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Li Cunxin, illustrated by Anne Spudvilas,
The Peasant Prince
Viking/Penguin (Australia), 2007.

 Ages  5+

 Li Cunxin’s The Peasant Prince, illustrated by Anne Spudvilas, answers a demand made by parents and teachers after the success of Li’s 2003 multiple award-winning memoir, Mao’s Last Dancer. An immediate hit when it was published in Australia, that story of a Chinese boy plucked from poverty to become an international ballet star (and defector) was appealing enough, but meanwhile Li had also married an Australian ballerina, moved to Melbourne, and retired from ballet to become a stockbroker. No wonder he was a popular motivational speaker. And no wonder teachers and parents clamored for a picture book version.

The picture book tells the story through the use of two vivid images, one of a boy tying his wishes to a kite and the other of a frog living in a “deep dark well” and longing to see the world above. The magic of Spudvilas’ tender brush paintings brings those images and Li’s story alive for young children.

Describing his family’s desperate poverty, Li mentions hating his brothers’ “feet in my face” as they slept crowded together in their tiny room; the illustration also shows newspapers covering the walls of the room. When he leaves home at age 11 to attend the Beijing Opera school, “I could feel my mother’s love as she held me tight in her arms,” Li writes, and the soft blues and delicate gestures of Spudvilas’ brushwork convey the scene’s powerful emotion. Drab blues brighten to yellows and browns in Beijing, where Li’s flexible young body is trained and he makes a lifelong friend. For the illustrations of Li's life in the U.S. Spudvilas changed her medium from Chinese brushes on rice paper to oil painting, "to achieve the rich and glossy colour of the big city, in contrast to the low key colours of the Chinese scenes." Still, the colors are relatively muted until the wonderful day when Li’s parents can come to see him dance in Houston. Throughout this inspiring, beautiful story, images of Li’s leaps and extensions express the joy and freedom that dance gave both to Li, and ultimately, to his family. The book is a great writer-illustrator collaboration, with images and text equally carrying the narrative.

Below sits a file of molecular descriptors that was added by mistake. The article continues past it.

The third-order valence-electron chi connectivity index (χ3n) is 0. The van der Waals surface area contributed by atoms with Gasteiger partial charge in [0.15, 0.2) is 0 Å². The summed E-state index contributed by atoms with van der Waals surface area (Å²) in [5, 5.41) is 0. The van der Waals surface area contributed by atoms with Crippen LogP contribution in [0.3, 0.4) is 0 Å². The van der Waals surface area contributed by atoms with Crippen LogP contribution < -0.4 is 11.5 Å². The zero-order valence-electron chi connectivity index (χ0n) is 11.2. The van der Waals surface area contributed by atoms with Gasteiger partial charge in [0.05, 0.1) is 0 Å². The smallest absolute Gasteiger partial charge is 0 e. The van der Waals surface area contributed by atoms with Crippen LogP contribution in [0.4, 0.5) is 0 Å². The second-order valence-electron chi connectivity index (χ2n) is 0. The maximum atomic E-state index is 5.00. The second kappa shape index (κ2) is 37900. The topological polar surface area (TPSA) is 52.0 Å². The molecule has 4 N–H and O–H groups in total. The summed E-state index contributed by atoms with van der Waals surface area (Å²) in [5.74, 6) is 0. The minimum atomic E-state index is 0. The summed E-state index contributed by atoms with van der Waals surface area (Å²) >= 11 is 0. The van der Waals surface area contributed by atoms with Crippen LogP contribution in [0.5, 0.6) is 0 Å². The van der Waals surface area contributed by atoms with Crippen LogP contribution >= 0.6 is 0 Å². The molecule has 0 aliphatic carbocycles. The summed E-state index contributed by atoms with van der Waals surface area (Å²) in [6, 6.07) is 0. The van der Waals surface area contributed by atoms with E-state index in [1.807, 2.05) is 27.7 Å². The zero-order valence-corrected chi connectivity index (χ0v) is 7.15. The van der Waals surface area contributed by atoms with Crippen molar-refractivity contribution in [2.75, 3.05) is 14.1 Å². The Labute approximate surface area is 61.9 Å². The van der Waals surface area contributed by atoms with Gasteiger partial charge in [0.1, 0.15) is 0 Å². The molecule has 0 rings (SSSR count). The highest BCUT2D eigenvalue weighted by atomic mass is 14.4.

A page of information “About Li’s China” gives children some background about China’s isolation and poverty during Li’s childhood and about subsequent changes in the country. Penguin will publish the book in the U.S. in 2008 as Dancing to Freedom. Li’s story is also being made into a film by Bruce Beresford.

Charlotte Richardson
January 2008


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